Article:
Friday, 11 July 2014
US anti-abortion campaigners set up groups in China's hospitals
American Christian groups are working discreetly in China to spread an anti-abortion message through unofficial churches and to set up groups of activists to "save" women from abortion clinics.
According to the conservative Christian website worldnews.org, American sponsored groups are spreading the message that abortion is wrong among Chinese Christian congregations and encouraging Chinese converts to go to into abortion clinics to talk women out of having abortions.
According to an article on their website, an American under the pseudonym "Jim Peters" has been preaching the anti-abortion message to "packed congregations" including at official Protestant 'Three Self' churches. They also claim to have appealed successfully to Christian medical staff at one hospital to have women who seek abortions first undergo anti-abortion advice. The activities are co-ordinated by the groups such as "All Girls Allowed" set up by former Tiananmen student leader Chai Ling, and a network known as the China Life Alliance (CLA).
"By linking resources from the experienced American pro-life movement to the leaders of the Chinese church, CLA was able to equip local believers quickly to start their own ministries," an article on the worldnews.org website claims. "The group has launched a network of safe houses for pregnant women, abortion rescue teams, a Christian legal aid ministry, a Chinese resource website, and a pregnancy help center ... so far about 20,000 churches have heard of the pro-life message, and each church that hears the message goes on to save two to five babies a year."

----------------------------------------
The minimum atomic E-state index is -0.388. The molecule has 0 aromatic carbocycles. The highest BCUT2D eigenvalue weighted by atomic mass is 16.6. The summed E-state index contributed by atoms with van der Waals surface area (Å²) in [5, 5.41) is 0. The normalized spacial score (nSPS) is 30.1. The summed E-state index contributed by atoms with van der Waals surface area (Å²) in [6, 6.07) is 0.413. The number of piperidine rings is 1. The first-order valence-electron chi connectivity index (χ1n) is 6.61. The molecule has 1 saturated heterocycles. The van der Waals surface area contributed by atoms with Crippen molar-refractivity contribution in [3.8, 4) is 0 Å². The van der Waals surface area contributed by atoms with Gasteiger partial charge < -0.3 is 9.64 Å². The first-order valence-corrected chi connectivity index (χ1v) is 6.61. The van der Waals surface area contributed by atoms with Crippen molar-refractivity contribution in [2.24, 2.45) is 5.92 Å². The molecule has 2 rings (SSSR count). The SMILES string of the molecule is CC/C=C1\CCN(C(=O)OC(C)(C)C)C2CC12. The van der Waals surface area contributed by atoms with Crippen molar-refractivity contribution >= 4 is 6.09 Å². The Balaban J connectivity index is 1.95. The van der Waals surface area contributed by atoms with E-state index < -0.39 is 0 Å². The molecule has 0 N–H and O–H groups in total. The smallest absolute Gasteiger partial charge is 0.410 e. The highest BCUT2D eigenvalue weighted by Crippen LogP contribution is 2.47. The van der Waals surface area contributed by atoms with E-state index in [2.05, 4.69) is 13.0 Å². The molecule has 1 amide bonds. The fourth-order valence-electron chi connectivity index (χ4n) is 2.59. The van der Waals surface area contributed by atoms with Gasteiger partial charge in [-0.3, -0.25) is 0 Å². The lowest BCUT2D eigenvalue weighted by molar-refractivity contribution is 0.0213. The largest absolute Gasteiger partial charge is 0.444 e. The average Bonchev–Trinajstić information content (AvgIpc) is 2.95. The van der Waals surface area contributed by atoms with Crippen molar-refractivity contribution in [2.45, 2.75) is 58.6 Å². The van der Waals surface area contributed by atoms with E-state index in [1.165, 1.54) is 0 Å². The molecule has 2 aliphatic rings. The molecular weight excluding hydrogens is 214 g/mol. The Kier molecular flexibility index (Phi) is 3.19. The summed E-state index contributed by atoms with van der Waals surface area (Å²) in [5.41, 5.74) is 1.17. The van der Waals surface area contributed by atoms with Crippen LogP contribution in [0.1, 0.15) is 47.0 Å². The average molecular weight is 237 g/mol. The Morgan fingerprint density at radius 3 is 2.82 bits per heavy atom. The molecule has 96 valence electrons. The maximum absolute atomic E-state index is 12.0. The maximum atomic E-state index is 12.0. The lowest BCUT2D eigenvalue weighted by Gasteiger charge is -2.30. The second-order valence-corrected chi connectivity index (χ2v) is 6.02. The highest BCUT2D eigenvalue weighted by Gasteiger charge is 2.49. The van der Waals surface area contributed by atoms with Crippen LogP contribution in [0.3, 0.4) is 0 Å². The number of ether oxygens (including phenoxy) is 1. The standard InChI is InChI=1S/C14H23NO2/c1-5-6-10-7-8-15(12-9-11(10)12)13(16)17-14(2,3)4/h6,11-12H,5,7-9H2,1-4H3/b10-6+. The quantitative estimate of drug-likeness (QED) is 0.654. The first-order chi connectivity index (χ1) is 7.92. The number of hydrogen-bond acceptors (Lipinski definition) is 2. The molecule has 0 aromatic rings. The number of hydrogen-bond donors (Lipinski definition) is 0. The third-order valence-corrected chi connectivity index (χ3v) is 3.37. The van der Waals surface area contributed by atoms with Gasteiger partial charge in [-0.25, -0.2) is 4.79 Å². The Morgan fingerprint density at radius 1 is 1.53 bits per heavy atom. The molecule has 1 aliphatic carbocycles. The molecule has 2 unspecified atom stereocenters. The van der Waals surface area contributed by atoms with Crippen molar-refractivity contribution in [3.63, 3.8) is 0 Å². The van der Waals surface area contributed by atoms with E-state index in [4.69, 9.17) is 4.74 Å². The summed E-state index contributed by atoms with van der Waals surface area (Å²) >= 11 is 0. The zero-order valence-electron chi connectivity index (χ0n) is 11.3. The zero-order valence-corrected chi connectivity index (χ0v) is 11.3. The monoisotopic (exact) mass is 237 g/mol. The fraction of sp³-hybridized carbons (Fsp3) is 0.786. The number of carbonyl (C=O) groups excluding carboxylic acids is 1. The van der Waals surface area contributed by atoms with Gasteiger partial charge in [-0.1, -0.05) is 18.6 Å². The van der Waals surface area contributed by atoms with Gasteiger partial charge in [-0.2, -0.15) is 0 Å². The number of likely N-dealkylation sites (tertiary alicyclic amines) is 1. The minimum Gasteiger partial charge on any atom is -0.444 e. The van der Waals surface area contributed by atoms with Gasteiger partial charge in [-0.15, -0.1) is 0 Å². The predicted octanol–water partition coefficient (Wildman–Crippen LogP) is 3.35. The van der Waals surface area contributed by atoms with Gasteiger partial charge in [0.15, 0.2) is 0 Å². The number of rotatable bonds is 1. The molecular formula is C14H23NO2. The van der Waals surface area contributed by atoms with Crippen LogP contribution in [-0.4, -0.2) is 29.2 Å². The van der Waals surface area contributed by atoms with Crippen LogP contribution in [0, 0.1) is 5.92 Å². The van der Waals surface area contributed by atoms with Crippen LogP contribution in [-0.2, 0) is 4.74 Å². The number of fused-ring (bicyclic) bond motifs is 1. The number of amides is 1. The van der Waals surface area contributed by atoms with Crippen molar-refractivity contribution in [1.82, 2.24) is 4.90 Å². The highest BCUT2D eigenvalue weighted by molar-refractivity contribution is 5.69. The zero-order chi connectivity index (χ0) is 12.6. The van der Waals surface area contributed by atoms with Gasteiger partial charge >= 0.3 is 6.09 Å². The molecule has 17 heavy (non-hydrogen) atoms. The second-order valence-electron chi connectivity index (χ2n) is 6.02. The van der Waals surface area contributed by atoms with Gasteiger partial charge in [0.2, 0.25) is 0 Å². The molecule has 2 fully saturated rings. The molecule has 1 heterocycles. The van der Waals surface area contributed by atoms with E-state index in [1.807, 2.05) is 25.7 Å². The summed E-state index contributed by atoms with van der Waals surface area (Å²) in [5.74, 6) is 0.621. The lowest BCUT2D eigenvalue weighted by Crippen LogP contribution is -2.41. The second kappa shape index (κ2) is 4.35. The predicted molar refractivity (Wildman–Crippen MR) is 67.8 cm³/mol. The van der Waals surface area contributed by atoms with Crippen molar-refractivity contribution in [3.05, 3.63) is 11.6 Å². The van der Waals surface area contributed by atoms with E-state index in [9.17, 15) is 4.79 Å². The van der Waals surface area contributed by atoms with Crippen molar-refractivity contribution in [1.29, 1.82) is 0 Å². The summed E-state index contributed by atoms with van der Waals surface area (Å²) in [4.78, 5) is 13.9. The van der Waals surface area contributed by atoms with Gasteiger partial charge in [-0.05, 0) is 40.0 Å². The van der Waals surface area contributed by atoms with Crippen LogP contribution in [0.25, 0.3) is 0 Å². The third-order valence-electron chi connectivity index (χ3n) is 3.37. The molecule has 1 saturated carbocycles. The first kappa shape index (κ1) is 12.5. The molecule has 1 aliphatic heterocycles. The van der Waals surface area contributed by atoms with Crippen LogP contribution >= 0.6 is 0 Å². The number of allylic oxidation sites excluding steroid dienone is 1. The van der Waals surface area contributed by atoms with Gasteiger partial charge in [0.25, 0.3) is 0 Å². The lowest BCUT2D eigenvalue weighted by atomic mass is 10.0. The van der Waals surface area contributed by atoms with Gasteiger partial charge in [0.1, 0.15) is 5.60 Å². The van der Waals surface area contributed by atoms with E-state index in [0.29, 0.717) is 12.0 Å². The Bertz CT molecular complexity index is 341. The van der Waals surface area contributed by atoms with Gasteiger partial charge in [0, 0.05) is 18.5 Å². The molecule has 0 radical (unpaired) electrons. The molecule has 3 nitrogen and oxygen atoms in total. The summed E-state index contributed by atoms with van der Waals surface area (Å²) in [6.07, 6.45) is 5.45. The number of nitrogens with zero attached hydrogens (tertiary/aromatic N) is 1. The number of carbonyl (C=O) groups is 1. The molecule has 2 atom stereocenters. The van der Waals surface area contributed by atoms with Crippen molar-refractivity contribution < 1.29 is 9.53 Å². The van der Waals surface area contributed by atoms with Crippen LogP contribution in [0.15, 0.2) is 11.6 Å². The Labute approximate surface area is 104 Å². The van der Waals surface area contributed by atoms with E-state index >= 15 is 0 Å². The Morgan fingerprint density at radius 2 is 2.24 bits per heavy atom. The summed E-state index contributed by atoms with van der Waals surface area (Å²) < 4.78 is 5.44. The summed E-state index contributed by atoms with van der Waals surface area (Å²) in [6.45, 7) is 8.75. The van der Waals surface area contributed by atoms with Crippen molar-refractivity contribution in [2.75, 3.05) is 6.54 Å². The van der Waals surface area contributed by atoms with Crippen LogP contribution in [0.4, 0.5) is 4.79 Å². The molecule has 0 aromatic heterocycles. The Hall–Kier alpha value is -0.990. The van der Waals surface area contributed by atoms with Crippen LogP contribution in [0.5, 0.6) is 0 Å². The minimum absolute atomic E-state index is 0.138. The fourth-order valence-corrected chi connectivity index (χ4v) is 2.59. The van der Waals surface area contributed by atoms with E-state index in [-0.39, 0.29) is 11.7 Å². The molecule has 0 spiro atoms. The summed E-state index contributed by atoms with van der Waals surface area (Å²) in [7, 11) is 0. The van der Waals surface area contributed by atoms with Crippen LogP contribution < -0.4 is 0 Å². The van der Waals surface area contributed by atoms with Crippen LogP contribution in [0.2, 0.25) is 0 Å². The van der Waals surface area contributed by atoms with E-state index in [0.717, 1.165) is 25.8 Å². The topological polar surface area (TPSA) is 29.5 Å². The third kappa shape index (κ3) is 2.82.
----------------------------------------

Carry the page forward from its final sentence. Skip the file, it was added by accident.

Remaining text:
As well as being "pro-life", the World News website propagates the pro-gun ownership policies of other US Christian conservative groups, and it is strongly opposed to the Affordable Care ('Obamacare') policies that aim to provide wider access to healthcare for US citizens.
The US group say they are encouraging Chinese Christians to respect life and spread the anti-abortion message in various ways, and describe how one young member of a Chengdu congregation was arrested by police for passing out anti-abortion flyers.
It claims that there are now about 8,200 preachers campaigning against abortion in their churches in China.
“I do this because I see China’s rate of abortion is growing too fast; it’s frightening,” one Chinese convert is quoted as saying. “This is what I believe: We cannot murder. But Chinese people have sinned in this way. I don’t want to let the next generation live in an environment like this.”